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We saw this boat in September, as it was being craned out of the water at Rugby Boats at Stowe Hill, after the taking on water incident.  It's certainly a very cute little boat.  I have an idea the work might have been done at the Blisworth Tunnel boat yard; if I've got that right, it might be that Michael Clarke, the surveyor, saw some of the work going on, and might be willing to have a look for you.  His details are here:  http://www.northernstarmarine.co.uk/

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5 hours ago, alan_fincher said:

Overplating will be steel.

Can we confirm it is definitely originally of rivetted iron construction?  What shape is it underwater?  How high above the water-line has it been overplated?

Yes, it was originally rivetted iron. It is very round underneath, no flat bottom .

It came along about 4 years ago , a little boat called Fir Cone, I believe Paul from Bugbrooke Marina had rescued her. It was lifted out for survey and then on her first voyage to Bugbrooke,  started taking water on and returned to be lifted out again. 

The boat cabin and everything else was stripped off and then it sat for a while  until Alan took on the challenge.

A lot of work has gone into the boat, yes, I believe Micheal Clarke had had some input along with the guys from Blisworth. Air pressure testing was used following the taking on water , how, I am not sure.

Very little water came in anyway,  he probably had too many people on board for the maiden voyage and it was still afloat next day when he brought it back to be craned out again.

Its a lovely little boat, would fit in well at festivals and for weekends away. Of course it hasn't got all mod cons, of course you would be daft to buy it, but that's what comes with buying a historic boat. 

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I can certainly confirm she had a heap of people onboard for that brief trip late last September. But what a pretty wee boat and so nice to see such an obviously historically significant boat still floating as a live boat rather than beached as a mummified corpse of a boat.

Matty don,t you sleep? I think it is the wee small hours where you are.

Don

missing floating around on assorted ditches and having to face an oncoming Winter!

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7 hours ago, alan_fincher said:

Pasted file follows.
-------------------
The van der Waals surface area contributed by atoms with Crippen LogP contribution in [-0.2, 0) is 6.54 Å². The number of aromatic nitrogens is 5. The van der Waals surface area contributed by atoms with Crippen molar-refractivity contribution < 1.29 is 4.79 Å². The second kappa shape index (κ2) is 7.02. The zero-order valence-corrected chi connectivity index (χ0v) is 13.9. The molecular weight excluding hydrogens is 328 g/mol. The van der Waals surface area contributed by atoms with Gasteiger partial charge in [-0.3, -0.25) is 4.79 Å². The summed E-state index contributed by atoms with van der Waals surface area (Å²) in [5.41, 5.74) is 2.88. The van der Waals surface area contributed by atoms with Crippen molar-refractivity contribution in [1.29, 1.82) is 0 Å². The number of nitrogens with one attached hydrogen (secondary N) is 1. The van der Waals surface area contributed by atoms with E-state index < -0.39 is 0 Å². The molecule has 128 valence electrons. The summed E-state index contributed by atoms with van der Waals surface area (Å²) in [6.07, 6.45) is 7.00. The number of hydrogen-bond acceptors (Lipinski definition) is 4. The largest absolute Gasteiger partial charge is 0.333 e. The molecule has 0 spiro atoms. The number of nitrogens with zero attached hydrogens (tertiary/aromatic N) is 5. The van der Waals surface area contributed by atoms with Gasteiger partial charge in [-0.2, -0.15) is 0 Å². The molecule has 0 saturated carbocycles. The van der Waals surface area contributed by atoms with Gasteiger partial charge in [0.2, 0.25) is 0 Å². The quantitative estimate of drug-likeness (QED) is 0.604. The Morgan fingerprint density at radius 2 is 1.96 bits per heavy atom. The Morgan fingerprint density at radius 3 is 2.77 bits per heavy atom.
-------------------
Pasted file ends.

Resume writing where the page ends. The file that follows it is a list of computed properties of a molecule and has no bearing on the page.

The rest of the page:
I have no knowledge at all of this particular boat, but if it is genuinely 1860, it would make it one of the very oldest iron boats on the canals - few are anything like that old.

 

Not enough detail is given to understand what this boat is, or what has been done to it.  Most ice boats will not have flat sides meeting a flat base plate at a chine angle of around 90 degrees, like modern leisure boats are constructed.  In fact I would expect most ice boats to have a lot of curved plate in the bottom.  Overplating a round bottom iron boat in steel does not sound a typical overplating job at all, so if this boat has such arrangements, it would be very important to understand what has been done, by who, and how well.

One thing you presume wrongly is that steel is a better choice for longevity than wrought iron.  Quite the reverse is true - iron can last very well indeed.  A boat that we one owned built circa 1900 had original iron sides, but a 1960s steel bottom, (the original bottom would have been wood).  It was reported on here some years back by its then owner that that boat has had to be rebottomed again, but that the original wrought iron sides were still in remarkably good condition.

Unless you can easily afford to lose much of the purchase price of the boat, find yourself a surveyor, and one who specialises in old boats - one only used to the modern leisure market will not do.  If it is in Northamptonshire Trevor Whiltling would be an obvious choice, and I can recommend him.

It is entirely plausible the Gorton Loco works built an icebreaker in 1860, it's next to the canal (The Stockport Branch of the Ashton Canal), had a branch canal into it and the canal was owned by the railway - of course that doesn't necessarily mean that this is that boat. 

 

My own view is that the boat has been priced with reference to the amount of work someone has done on it (or has paid to have it done) rather than what it is worth to someone else, that, and a premium because it's a charming little boat. 

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8 hours ago, thenortherner said:

If the boat needs thousands spending on it then it's not something I'd go ahead with.

It's a gorgeous little thing - I can see the temptation. 

 

If you're buying with your heart: don't hesitate! (I'd recommend giving the bank manager a heads up).

 

If you're buying with your head: run away!  It's a one hundred and fifty plus year old boat - how can it not need thousands spending on it?

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2 hours ago, DandV said:

I can certainly confirm she had a heap of people onboard for that brief trip late last September. But what a pretty wee boat and so nice to see such an obviously historically significant boat still floating as a live boat rather than beached as a mummified corpse of a boat.

Matty don,t you sleep? I think it is the wee small hours where you are.

Don

missing floating around on assorted ditches and having to face an oncoming Winter!

Kathy was off to Aberdeen at 4am !! 

 

 

It doesn't need thousands spending on it, that's already happened. .....and the iron looked old, very old.